SPARK Mississippi believes that stronger communities start with meaningful investment in our children. We seek to give vulnerable children the physical, educational, emotional, family and community support they need for success in school.


As many as one-third out of four million children in America start school behind — and some never catch up.

SPARK Mississippi, operated by the Children’s Defense Fund Southern Regional Office, supports partnerships to improve early learning for children ages 3 to 8.

SPARK seeks to work with and improve the systems that support young children; from family and community to schools and government; to see that they work together to set the foundation for academic success.

What Does SPARK Do?

Strong partnerships among families, providers, community organizations and schools ensure that children succeed in learning.

The SPARK Mississippi Model

SPARK Mississippi strengthens and aligns the systems that support early childhood education through close community networks and partnerships. SPARK targets every area of influence: family, school, early childhood learning providers and community. It is through this collaborative model that we make a positive impact for early education. SPARK arranges book distributions, home visits and individual assessments for children. We link families to education and health resources, including early screening of physical well-being, language skills and social and emotional development.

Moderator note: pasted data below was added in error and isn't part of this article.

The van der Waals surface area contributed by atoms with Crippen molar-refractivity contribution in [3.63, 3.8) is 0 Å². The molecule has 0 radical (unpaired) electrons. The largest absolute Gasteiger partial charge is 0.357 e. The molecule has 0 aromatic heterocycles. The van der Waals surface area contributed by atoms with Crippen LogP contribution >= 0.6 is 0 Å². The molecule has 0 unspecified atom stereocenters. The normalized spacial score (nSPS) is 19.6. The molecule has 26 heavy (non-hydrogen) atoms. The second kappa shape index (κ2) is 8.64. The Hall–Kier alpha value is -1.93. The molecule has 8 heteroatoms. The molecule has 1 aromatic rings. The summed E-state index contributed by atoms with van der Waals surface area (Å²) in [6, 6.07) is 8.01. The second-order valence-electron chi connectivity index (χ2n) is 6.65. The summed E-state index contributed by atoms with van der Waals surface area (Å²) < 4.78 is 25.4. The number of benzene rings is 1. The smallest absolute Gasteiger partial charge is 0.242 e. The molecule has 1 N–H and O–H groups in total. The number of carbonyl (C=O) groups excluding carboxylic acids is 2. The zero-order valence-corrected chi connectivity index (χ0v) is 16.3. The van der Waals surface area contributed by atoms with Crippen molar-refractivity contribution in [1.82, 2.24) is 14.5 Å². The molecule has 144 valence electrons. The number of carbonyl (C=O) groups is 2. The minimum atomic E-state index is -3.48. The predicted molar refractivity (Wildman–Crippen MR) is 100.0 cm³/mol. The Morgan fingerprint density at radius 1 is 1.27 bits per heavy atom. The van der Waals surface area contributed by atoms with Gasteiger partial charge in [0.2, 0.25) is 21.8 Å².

Our Strategies for Ready Kids, Ready Schools:

Individual Learning Plans

Through screening, SPARK identifies the challenges faced by individual children and works with them one-on-one, keeping parents and teachers informed and involved in all areas of progress.

Early Education/School Curriculum Alignment

SPARK makes sure that children can master standards between educational influences. We align learning strategies and curricula between early education providers and public schools. We strive to build a collaborative environment between educators and caretakers of the children, which includes opportunities for joint professional development among early childhood and public school teachers.

Support for Basic and Special Needs

SPARK identifies the individual needs not only of children, but of their families as well. We link families to much needed health and education resources.

Local Children’s Partnerships

SPARK organizes Local Children’s Partnerships (LCPs), which are made up of faith leaders, educators and individuals within the community who want to invest in children. LCPs provide local support and resources, and become advocates to support the SPARK collaborative model.

Learning Advocates

Learning Advocates work between SPARK parents and their child’s teacher. Often working within homes, Learning Advocates connect parents to schools. They identify children and parents for participation in SPARK, articulate local needs, leverage resources and conduct home visits.

Parent Education

SPARK believes that helping parents with their child’s education is vital to their academic success. Through parent workshops, organized parent-child activities, assessments and home visits, SPARK equips parents to teach their child at home.


The SPARK Toolkit (36 MB .PDF)

The SPARK Story (9 MB .PDF)